Types of Brain Bleeds
Brain bleeds are the equivalent of bleeding within the skull, known as an intracranial haemorrhage. This is a drastic, potentially fatal occurrence which can often go undetected when it shows no visible signs or symptoms. Brain bleeds can occur due to trauma to the brain, from accidents or otherwise.
There are several types of brain bleeds:
(1) Intracerebral haemorrhage
This occurs at a rate of around 40,000–67,000 cases in the United States alone. Moreover, it has a very high mortality rate of 35–52%. In general, intracerebral bleeds occur within the brain tissue or within the ventricles (i.e, the areas which produce cerebrospinal fluid that circulates within our nervous system). Causes/risk-factors include trauma, aneurysms (i.e, swollen arteries), brain tumors, high blood pressure, and the build-up of proteins called amyloid proteins. Other risk factors include high alcohol intake, high cholesterol, genetic predispositions, the use of anticoagulants and/or drugs.
(2) Subarachnoid haemorrhage
A subarachnoid haemorrhage is, essentially, bleeding between the arachnoid and the pia membrane. The arachnoid and pia membranes are two out of the three meninges, or outer coverings, of the brain: the dura mater, arachnoid mater, and pia mater. Thus, sub-arachnoid haemorrhages are essentially deeper than intra-cerebral bleeds. These are primarily caused by trauma, although aneurysms may also cause sub-arachnoid haemorrhage (SAH). One-third of SAH cases occur during sleep. Symptoms include severe headaches, which makes it hard to detect.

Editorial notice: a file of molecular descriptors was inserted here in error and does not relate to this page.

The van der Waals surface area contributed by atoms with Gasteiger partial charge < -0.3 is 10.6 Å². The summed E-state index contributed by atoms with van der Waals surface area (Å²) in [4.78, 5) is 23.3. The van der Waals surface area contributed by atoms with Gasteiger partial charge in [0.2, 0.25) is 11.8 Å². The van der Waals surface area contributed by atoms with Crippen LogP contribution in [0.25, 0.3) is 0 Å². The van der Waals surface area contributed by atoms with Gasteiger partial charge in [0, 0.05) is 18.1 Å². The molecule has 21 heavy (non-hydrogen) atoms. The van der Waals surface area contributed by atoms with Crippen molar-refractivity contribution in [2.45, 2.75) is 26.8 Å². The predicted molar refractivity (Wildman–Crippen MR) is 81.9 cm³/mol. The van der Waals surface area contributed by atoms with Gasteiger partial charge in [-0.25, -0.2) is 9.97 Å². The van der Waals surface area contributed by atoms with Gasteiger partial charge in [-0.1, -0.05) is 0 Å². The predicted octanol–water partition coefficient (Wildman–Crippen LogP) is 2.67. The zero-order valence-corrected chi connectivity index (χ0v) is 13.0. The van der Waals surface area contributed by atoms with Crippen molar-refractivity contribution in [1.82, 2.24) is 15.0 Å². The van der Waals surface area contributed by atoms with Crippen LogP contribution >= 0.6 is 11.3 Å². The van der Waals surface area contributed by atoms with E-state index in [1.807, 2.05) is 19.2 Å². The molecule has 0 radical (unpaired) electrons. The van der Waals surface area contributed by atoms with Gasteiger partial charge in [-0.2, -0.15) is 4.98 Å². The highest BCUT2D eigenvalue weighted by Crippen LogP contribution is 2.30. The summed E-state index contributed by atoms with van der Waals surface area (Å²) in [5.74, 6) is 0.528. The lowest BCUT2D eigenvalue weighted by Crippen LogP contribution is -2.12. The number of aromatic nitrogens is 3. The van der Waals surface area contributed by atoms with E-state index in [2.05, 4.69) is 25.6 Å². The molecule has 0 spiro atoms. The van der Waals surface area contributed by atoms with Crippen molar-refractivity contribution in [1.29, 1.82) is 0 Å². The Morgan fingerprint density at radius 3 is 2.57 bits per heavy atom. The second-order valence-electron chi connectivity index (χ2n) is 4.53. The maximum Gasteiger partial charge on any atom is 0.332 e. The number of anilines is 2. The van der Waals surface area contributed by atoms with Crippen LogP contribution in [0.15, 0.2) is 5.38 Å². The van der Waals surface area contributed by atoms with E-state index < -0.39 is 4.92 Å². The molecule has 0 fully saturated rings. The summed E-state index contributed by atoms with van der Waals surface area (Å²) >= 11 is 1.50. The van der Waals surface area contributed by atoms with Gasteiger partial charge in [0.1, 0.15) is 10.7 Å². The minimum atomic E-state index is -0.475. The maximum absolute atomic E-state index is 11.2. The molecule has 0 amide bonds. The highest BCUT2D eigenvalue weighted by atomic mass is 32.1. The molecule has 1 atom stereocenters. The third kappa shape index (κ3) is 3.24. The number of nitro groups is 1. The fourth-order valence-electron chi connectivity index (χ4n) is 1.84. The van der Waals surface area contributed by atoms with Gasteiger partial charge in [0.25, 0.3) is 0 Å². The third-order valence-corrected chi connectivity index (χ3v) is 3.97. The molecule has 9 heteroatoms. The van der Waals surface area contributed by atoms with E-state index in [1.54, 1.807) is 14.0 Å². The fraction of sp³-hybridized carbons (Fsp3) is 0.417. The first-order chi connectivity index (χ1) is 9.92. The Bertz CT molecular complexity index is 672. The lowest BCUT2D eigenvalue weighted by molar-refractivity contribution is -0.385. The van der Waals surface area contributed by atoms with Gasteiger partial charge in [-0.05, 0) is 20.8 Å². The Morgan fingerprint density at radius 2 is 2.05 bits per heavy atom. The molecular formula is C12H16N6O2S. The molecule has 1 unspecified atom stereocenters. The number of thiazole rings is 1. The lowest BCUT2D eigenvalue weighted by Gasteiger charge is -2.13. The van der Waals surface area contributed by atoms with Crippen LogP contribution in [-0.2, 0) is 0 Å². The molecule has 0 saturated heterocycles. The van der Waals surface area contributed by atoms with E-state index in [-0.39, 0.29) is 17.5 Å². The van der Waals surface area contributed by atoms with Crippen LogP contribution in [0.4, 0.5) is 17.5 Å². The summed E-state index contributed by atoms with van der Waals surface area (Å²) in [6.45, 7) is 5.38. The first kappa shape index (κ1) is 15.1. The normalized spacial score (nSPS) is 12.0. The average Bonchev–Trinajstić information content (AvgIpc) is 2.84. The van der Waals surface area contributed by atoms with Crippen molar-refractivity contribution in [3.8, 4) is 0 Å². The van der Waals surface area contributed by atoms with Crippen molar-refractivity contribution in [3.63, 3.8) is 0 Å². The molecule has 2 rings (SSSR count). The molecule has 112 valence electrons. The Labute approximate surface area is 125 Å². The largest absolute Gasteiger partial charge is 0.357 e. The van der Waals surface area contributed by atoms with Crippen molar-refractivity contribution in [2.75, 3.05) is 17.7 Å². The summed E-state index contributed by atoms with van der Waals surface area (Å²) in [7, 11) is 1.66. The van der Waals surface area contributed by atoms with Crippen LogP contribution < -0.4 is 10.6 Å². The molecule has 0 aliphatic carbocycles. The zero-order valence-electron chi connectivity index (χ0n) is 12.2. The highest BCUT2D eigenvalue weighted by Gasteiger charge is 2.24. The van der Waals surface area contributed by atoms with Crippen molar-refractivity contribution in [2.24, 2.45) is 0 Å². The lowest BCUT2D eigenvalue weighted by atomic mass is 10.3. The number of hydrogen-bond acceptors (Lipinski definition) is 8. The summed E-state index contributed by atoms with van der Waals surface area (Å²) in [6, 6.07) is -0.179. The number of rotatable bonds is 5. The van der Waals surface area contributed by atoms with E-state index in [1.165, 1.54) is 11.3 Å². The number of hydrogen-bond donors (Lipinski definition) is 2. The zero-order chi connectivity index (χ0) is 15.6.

(3) Epidural haemorrhage
Epidural haemorrhages, or Epidural hematomas, comprise of bleeding outside the dura mater, and below the skull. This is an internal brain bleed, but the most external compared to other brain bleeds. It comprises of approximately one-tenth of all traumatic brain injuries. Causes include trauma (falls, accidents, or attacks), infections, brain tumors, loss of ability to clot blood, or malformed blood vessels. This is more common in the early years of life (ages 20–30), and accounts for 15% of all fatal head injuries. Primary symptoms include a loss of consciousness, coma, headaches, and potential vomiting or seizures. If untreated, it can very quickly result in death.
(4) Subdural haemorrhage
A subdural haemorrhage, or a subdural hematoma, is different from an epidural hematoma because here, blood collects under the dura mater of the brain. Many subdural hematoma cases occur in children of less than 2 years of age, where trauma occurs to them during delivery. Due to this, it is also referred to as “shaken baby syndrome”, and can lead to bleeding of the retina (a layer of the eye). Causes of subdural hematomas in adults is primarily accidents or injury.